Updated: Sep 4, 2022
Australia is a land of migrants where more than half the population has foreign ties. It is not uncomment for Australians to either have bought foreign investments, or inherited foreign assets from loved ones.
Australia also operates a wide network of double taxation agreements which primarily seek to avoid double taxation. For assets held in countries where Australia does not have a double taxation agreement, Australia has international tax rules which also seek to help taxpayers from paying double tax. However what is commonly considered as "double tax" can vary between the taxpayers who are paying the taxes, and the ATO, receiving the taxes.
In a recent landmark case involving the sale of foreign assets in the United States, an Australian resident was challenged by the ATO all the way to the Federal Court of Australia. Unfortunately, the taxpayer lost the appeal and not all taxes paid in the United States were allowed to be claimed as offsets against Australian taxes.
How Can This Happen ?
The issue of alleviating double tax in Australia after suffering foreign taxes, is addressed in Foreign Income Tax Offset (FITO) regulations available under section 770-10 of the Income Tax Assessment Act 1997 (Cth) (ITAA 1997). Where the asset was taxed in a country which has a double taxation agreement with Australia, the FITO rules are also supplemented with the application of the treaty.
Both of the above rules operate to allow a credit only on the foreign income, to the extent it is subject to Australian tax.
If for example, a taxpayer held an overseas asset for more than a year and qualified for the 50% Capital Gains Tax Discount in Australia, then only 50% of the gains would be subject to Australian tax.
If the same asset were held long term in the United States and sold, the US IRS would apply a reduced long term capital gains tax to the value of the asset. Even if this capital gains tax rate is reduced for assets held long term, the "reduced rate" applies to the "full value" of the capital gains.
The difference of the above may appear as semantics to most taxpayers, however the outcome creates a significant difference, such that in Australia, the ATO will ignore 50% of any taxes paid overseas just as it ignores 50% of the capital gains due to the 50% CGT discount.
The rules governing international taxation are getting increasingly more complex and vary from person to person based on their personal set of circumstances. If you are planning to sell assets overseas, it is best to know what the implications will before being faced with unpleasant surprises, contact us for advice.
Key Findings in a Recent Case Involving Sale of Foreign Assets
The Federal Court of Australia Full Court in the case of Burton v Commissioner of Taxation  FCAFC 141 rejected the taxpayer’s appeal in relation to an earlier Federal Court decision to deny the taxpayer claiming the full foreign Income Tax Offset (FITO).
The Commissioner denied the taxpayer’s claim that it was entitled to the FITO for the tax paid in the United States. Instead, the Commissioner determined that the taxpayer was only entitled to the FITO on the 50% of the capital gain that was included in the taxpayer’s assessable income. The taxpayer disagreed and applied to the Federal Court to have the Commissioner’s determination overruled. The Federal Court found in favour of the Commissioner and the taxpayer subsequently appealed to the Full Court.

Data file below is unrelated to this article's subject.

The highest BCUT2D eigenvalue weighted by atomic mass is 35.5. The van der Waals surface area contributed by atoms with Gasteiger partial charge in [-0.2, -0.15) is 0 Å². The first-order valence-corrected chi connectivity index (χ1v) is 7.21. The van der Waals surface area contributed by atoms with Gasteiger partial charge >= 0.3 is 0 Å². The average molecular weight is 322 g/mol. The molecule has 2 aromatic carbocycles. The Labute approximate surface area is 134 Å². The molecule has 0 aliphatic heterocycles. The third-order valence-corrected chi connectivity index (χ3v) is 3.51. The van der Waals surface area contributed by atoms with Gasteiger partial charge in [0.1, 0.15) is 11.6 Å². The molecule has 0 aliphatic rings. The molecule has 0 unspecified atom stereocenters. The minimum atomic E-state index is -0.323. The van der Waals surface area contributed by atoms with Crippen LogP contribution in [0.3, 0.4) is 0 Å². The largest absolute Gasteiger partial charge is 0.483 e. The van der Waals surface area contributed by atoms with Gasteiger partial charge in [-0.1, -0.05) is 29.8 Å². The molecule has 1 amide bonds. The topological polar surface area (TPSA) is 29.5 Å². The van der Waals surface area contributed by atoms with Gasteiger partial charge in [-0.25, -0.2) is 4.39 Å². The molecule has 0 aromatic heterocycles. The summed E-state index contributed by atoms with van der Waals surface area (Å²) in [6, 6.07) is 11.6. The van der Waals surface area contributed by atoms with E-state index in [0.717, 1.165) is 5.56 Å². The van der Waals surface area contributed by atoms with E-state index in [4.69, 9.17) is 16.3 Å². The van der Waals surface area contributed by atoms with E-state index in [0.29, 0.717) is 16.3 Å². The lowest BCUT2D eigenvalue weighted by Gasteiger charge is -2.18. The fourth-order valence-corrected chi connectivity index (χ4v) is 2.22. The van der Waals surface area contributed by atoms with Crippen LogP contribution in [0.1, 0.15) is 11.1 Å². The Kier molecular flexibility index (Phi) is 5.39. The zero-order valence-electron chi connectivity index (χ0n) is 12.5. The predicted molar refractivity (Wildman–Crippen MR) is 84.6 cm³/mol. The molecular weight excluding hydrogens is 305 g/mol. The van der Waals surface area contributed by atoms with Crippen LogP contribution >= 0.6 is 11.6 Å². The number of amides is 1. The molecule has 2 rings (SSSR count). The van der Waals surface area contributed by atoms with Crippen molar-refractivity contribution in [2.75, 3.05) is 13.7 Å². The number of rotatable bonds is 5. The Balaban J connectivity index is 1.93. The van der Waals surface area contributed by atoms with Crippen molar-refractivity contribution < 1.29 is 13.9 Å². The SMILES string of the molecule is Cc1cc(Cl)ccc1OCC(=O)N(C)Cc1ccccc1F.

In dismissing the appeal, Justice Stewart, with whom Justice Jackson agreed (Justice Logan dissenting), upheld the decision of the trial judge, having regard to the following factors:
The FITO is only available for foreign tax paid on an amount included in the taxpayer’s assessable income and not amounts that are excluded by operation of statute.
The FITO provisions operate to relieve double taxation where ‘you have paid foreign income tax on amounts included in your assessable income.’ It would therefore be inconsistent with the legislation to extend the FITO to the 50% of the capital gain that was not included in the taxpayer’s assessable income.
Note 2 to section 770-10 of the ITAA 1997 provides an example where foreign income tax has been paid on an amount that is partly non-assessable non-exempt income and partly assessable income; the FITO will only be available for the proportion of foreign income tax that was paid on the amount included in the taxpayer’s assessable income. While this example relates to non-assessable non-exempt income, Stewart J held that it was logical that this approach should also apply to exempt income which is excluded from the taxpayer’s assessable income by the 50% CGT discount.
The explanatory memorandum to the Tax Laws Amendment (2007 Measures No.4) Bill 2017 (Cth) to the FITO provisions, states that an entitlement to a tax offset will only arise when, and to the extent that, foreign income tax has been paid on an amount included in assessable income. This indicates that foreign tax paid on an amount excluded from the taxpayer’s assessable income will not contribute to the calculation of the available FITO.
Denying the taxpayer from claiming the FITO on foreign tax paid on the 50% of the capital gain excluded from the taxpayer’s assessable income was also consistent with the Double Taxation Agreement between Australia and the United States.